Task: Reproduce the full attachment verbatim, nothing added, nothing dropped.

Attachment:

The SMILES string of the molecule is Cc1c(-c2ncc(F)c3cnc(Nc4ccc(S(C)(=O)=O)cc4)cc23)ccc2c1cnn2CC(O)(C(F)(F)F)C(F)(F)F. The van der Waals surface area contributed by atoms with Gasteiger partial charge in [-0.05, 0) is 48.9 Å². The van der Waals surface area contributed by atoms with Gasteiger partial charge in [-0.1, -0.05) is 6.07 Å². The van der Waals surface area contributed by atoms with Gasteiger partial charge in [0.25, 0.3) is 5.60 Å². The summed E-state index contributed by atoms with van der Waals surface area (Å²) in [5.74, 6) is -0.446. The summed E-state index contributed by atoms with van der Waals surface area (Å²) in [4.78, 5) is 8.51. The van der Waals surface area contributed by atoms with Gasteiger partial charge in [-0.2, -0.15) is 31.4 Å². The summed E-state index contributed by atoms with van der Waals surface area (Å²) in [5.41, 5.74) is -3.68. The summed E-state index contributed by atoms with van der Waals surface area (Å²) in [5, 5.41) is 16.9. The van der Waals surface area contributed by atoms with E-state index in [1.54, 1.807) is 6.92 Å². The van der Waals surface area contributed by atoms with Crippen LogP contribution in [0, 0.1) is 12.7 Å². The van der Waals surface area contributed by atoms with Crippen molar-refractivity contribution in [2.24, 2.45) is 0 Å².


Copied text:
The SMILES string of the molecule is Cc1c(-c2ncc(F)c3cnc(Nc4ccc(S(C)(=O)=O)cc4)cc23)ccc2c1cnn2CC(O)(C(F)(F)F)C(F)(F)F. The van der Waals surface area contributed by atoms with Gasteiger partial charge in [-0.05, 0) is 48.9 Å². The van der Waals surface area contributed by atoms with Gasteiger partial charge in [-0.1, -0.05) is 6.07 Å². The van der Waals surface area contributed by atoms with Gasteiger partial charge in [0.25, 0.3) is 5.60 Å². The summed E-state index contributed by atoms with van der Waals surface area (Å²) in [5.74, 6) is -0.446. The summed E-state index contributed by atoms with van der Waals surface area (Å²) in [4.78, 5) is 8.51. The van der Waals surface area contributed by atoms with Gasteiger partial charge in [-0.2, -0.15) is 31.4 Å². The summed E-state index contributed by atoms with van der Waals surface area (Å²) in [5.41, 5.74) is -3.68. The summed E-state index contributed by atoms with van der Waals surface area (Å²) in [5, 5.41) is 16.9. The van der Waals surface area contributed by atoms with E-state index in [1.54, 1.807) is 6.92 Å². The van der Waals surface area contributed by atoms with Crippen LogP contribution in [0, 0.1) is 12.7 Å². The van der Waals surface area contributed by atoms with Crippen molar-refractivity contribution in [2.24, 2.45) is 0 Å².